Global interest in sustainable materials continued to surge despite a slowdown in demand for surfactants this year, Happi reported.

Worldwide demand for surfactants in all industries is increasing by 4.9%/year and the market is expected to be worth a total of US$57.8bn by 2028, according to Dublin-based ResearchandMarkets. Non-ionics are expected to be the fastest-growing surfactant type with the Asia-Pacific region the fastest-growing region again.

New products that address sustainability and regulatory issues are driving demand in the personal care and home care sectors, according to Tony Gough, technical director of Innospec and the chairman of the CESIO World Surfactant Congress held earlier this year, who was quoted in the 1 September Happi report.

According to BASF representatives, surfactant demand has decreased in comparison to last year, which was mainly due to slower demand from the home care cleaning and personal care sectors.

Although this had directly affected retail sales – with inflationary pressures and consumer cost cutting further exacerbating the situation – BASF said it was optimistic the market would recover and was making investments to meet demand.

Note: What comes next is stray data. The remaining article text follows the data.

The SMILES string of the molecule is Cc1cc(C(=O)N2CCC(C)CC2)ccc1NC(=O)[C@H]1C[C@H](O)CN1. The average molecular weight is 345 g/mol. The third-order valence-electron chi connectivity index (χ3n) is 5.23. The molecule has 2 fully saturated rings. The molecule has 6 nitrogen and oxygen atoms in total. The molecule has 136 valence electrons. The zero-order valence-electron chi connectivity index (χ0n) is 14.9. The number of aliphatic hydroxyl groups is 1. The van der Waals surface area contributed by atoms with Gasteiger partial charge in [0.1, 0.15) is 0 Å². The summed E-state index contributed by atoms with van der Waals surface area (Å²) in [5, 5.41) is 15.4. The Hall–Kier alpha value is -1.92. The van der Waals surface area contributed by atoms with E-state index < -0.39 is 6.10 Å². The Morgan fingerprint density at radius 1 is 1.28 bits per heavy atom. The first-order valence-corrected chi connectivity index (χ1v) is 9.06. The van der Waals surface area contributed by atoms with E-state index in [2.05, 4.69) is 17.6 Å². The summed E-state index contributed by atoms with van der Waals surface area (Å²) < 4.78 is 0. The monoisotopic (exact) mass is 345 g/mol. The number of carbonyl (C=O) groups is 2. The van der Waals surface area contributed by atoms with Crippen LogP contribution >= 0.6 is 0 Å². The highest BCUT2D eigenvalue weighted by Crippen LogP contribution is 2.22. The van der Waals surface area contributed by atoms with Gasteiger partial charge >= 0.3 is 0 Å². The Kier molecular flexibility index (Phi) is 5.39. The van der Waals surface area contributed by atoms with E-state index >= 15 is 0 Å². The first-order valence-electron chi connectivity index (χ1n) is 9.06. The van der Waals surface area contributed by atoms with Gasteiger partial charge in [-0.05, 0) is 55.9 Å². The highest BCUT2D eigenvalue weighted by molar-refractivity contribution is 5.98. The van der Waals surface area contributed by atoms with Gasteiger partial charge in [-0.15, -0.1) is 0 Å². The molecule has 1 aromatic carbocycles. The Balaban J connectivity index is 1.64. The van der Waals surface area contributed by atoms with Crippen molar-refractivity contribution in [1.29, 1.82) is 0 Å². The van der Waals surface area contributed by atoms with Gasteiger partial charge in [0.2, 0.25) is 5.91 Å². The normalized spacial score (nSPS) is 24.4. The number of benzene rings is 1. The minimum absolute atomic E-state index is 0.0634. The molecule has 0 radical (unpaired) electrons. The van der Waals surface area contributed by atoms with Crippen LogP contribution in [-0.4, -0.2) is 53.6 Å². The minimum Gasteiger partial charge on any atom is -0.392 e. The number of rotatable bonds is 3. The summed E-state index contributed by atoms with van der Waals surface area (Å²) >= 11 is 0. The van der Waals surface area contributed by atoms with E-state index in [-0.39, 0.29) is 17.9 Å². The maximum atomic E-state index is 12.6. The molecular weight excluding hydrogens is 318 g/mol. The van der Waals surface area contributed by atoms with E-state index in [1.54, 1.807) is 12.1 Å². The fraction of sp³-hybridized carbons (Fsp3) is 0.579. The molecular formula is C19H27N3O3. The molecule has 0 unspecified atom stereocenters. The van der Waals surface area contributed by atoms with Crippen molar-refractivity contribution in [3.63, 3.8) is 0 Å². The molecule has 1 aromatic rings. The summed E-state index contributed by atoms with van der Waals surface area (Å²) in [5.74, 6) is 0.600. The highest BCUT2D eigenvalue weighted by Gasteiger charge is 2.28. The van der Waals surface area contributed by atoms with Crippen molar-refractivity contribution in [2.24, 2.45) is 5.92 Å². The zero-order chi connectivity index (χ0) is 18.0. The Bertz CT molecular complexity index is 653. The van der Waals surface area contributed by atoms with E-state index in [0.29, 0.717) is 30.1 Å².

BASF investments include the expansion of alkyl polyglucosides (APGs) production capacity at its site in Cincinnati, in the USA, the report said.

The investment in the Ohio plant would enable the company to provide increased support to North American APG customers with local supply points and reduced cross-regional volume flows, Happi wrote. The additional capacities were expected to become available in 2025.

New feedstock sources were among the topics discussed at the CESIO World Surfactant Congress in held June.

For example, Renke Rommerskirchen from Sasol Chemicals outlined the use of organic waste digested by insects as new feedstocks for sustainable products.

The black soldier fly creates an oil that is rich in C12-14 lauric acid, according to Rommerskirchen.

“Insects generate high-value feedstocks from low value waste streams,” he explained. “The oil is already used in livestock feed and biofuel.”

In addition, the insect oil had a negative carbon footprint, he said.

However, the question remained if consumers would accept insect-based household cleaners, the report said.

Rommerskirchen pointed to consumer research conducted in 2019 that found 86% of Belgians were willing to test household cleaning products made with insect-based materials.

A CESIO attendee noted that in Henkel’s research, only 50% of consumers were willing to use insect-based formulas, Happi wrote.

“There may be issues with the vegan community,” he noted. “We must better communicate the benefits to consumers and publish findings in scientific literature.”